Occupational Lung Disease Patrick Allan, MD Maj USAF MC Staff, Pulm/Critical Care/Sleep Medicine
Occupational Lung Disease What is that we as Air Force personnel are exposed to that has been associated with symptoms or evident damage to the lung? Warfighter – pilots, security personnel, munitions Weaponry – heat tolerant high strength materials Fire retardants on APC’s and tanks Deployed environment Nonspecific – dust, fine sand, fumes Hospital workers Latex Detergents
Case #1 37 y.o. AD Lt. Col presents with complaints of worsening dyspnea and dry cough for 9 months. He has been provided fluticasone/salmeterol and albuterol inhalers along with several courses of different empiric antibiotics for what PCP’s have labeled as bronchitis and asthma, all without subjective benefit. Pmedhx: nummular excema Medications: Advair, PRN albuterol PSocHx: no recent travel outside of CONUS, no inhalants/fume exposures, nonsmoker PFamhx: M-DM, F-COPD Occupation: High-velocity weapon propulsion systems
Common features Used in all aspects of: Airplane manufacturing Weaponry Nuclear industry Space industry
Case #2 29 y.o. SrA just took up smoking during his tour at Balad AB, Iraq. He works in CE and was recently taking down a plaster wall from an old Iraqi barracks when he became suddenly dyspneic with a dry cough. Radiographic evaluation at the EMEDS disclosed the following:
Patient became progressively hypoxic despite marked breathing efforts necessitating intubation with mechanical ventilation CCATT airlift provided same-day transport to Landstuhl Germany Bronchoscopy in the intensive care unit disclosed the following:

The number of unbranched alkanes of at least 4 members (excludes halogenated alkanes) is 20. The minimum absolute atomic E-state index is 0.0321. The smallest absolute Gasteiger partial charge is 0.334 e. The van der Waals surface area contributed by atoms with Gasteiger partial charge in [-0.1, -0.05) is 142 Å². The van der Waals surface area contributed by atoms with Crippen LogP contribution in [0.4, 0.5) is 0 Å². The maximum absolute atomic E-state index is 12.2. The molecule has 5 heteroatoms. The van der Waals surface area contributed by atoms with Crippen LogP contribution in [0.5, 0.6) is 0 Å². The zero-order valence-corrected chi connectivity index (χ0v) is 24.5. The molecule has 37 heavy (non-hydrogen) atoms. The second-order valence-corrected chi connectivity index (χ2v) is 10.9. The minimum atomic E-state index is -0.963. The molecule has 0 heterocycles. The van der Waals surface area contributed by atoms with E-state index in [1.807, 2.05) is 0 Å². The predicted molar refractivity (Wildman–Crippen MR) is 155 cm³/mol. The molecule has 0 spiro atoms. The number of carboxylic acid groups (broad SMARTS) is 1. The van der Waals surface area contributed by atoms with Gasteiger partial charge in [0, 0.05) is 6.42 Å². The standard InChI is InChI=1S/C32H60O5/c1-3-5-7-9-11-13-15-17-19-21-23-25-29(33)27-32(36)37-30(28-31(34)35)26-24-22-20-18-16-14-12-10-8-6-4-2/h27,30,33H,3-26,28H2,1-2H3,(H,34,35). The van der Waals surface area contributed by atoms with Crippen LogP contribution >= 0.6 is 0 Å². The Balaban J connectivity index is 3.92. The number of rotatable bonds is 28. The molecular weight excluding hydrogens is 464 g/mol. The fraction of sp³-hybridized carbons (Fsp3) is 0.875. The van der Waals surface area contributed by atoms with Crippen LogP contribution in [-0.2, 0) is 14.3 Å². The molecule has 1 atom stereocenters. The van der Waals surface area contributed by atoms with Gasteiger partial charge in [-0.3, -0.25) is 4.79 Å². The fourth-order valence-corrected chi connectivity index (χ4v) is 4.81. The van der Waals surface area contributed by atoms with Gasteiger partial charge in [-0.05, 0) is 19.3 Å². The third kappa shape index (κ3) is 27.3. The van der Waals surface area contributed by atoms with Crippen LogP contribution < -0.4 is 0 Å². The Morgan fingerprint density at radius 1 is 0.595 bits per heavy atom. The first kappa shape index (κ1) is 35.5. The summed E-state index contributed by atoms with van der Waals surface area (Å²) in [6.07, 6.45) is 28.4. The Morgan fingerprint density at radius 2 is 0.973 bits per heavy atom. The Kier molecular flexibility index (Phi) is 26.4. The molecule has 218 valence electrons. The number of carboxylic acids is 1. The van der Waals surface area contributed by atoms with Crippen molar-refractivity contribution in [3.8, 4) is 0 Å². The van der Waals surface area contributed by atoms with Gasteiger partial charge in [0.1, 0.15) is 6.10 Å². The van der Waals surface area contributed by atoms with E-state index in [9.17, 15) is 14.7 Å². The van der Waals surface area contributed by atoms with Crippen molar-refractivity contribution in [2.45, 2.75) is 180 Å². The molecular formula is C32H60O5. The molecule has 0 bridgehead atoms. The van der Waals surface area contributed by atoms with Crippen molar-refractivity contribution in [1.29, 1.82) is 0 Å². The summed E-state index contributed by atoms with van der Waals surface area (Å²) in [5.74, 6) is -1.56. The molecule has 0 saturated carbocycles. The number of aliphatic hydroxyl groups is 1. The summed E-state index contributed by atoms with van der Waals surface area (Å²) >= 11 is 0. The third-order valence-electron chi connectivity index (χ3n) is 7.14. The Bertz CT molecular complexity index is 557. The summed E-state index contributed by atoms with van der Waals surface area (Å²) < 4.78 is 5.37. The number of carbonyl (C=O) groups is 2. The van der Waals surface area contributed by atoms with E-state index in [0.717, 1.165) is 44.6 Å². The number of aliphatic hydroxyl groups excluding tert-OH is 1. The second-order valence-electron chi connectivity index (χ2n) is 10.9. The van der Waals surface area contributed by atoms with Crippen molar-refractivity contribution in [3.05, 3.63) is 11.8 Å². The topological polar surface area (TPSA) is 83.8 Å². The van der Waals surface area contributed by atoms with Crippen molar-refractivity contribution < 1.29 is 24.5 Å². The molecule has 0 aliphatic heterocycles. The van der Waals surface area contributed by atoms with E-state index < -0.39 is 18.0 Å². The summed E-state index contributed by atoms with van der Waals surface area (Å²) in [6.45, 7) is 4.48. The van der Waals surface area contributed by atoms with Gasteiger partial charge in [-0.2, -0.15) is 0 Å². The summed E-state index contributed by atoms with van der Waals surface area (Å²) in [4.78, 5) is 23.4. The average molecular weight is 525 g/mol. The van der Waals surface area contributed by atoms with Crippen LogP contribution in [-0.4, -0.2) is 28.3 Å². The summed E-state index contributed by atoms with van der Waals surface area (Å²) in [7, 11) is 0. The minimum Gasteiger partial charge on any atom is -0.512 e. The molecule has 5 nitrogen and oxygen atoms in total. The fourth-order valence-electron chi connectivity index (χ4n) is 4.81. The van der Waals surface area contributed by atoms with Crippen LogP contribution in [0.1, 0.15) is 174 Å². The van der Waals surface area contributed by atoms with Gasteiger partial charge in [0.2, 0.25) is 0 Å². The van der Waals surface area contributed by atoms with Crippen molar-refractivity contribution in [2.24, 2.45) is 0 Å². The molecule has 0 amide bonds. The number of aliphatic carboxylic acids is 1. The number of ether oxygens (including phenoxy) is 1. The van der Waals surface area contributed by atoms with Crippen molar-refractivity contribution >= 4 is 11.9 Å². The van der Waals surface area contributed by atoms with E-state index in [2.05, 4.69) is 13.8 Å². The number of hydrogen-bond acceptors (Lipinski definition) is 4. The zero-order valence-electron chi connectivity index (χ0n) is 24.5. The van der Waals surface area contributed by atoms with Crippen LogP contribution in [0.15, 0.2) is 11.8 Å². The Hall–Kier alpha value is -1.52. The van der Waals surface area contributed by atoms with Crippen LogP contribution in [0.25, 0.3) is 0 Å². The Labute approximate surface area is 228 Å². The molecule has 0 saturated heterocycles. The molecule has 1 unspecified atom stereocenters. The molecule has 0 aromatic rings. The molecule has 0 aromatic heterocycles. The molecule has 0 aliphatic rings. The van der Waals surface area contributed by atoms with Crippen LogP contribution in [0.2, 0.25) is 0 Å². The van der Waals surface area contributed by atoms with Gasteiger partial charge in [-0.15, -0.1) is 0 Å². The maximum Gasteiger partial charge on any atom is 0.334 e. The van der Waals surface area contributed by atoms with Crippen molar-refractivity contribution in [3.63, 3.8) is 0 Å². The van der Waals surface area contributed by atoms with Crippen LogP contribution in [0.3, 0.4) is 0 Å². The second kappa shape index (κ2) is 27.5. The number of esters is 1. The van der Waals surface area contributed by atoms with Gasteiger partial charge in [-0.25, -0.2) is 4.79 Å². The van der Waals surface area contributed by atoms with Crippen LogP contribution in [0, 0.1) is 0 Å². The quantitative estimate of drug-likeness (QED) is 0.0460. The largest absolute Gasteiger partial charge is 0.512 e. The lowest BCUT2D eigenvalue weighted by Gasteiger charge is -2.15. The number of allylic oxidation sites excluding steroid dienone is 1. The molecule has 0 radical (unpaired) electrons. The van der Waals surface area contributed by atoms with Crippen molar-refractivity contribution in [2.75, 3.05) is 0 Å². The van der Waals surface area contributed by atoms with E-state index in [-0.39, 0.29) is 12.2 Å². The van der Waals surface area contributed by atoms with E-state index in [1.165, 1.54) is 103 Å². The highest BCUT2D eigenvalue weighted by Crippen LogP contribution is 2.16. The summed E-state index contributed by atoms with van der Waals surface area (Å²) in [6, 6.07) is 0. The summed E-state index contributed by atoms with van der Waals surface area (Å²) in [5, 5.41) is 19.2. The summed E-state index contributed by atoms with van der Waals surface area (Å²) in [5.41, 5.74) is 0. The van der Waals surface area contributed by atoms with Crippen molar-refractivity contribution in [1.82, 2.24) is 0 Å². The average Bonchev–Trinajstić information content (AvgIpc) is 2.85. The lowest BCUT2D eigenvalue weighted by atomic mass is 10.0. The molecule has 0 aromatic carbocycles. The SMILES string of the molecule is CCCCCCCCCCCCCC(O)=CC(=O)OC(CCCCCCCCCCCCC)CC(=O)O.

Diagnosis: Acute Eosinophilic Pneumonia March 2003 through March 2004 There were 18 cases of AEP identified among 183 000 military personnel deployed in or near Iraq incidence of 9.1 per 100 000 person-years (95% confidence interval, 4.3-13.3). 89% were men and the median age was 22 (range, 19-47) years. All patients used tobacco, with 78% recently beginning to smoke. All but 1 reported significant exposure to fine airborne sand or dust. (JAMA. 2004;292:2997-3005).
Two soldiers died; the remainder responded to corticosteroids and/or supportive care. Twelve individuals were reevaluated a median of 3 months after diagnosis. At that point, 3 patients reported mild dyspnea and 1 reported wheezing Case #3 22 y.o. housekeeper at WHMC complains of a 6 month h/o worsening cough and wheezing. An ER staff member gave her an albuterol inhaler to help her out – she notes transient near-normalization of her breathing with albuterol use. She denies a single incident exposure to accidental chemical/detergent spills. PMHx/other meds-none, no prior asthma history PSocHx-+1 ppd smoker, -PPD one year ago, constantly exposed to numerous cleaning agents PFamHx: NC All: NKDA Occupation-Associated Airway Diseases
Case #3 continued CXR: WNL, no acute cardiopulmonary process identified CBC, TSH - WNL Patient was returned to work by her PCM but told to do peak flow monitoring three to four times a day for four weeks with: At least three measurements 2-3 hours apart at work Continue to do 3-4 measurements a day at home on the weekends as well
Patients peak flow show a daytime periodicity – i.e. they get worse when she is at work PCM orders pulmonary function testing which shows the following:
Reactive Airway Dysfunction Syndrome a.k.a. irritant-induced asthma RADS occurs after a single exposure to high level – symptoms must occur within 24 hours of the accidental exposure Symptoms should persist for at least 12 weeks
Of note patient’s PEF do not worsen upon returning to work unless the irritant can also act as a long-term sensitizer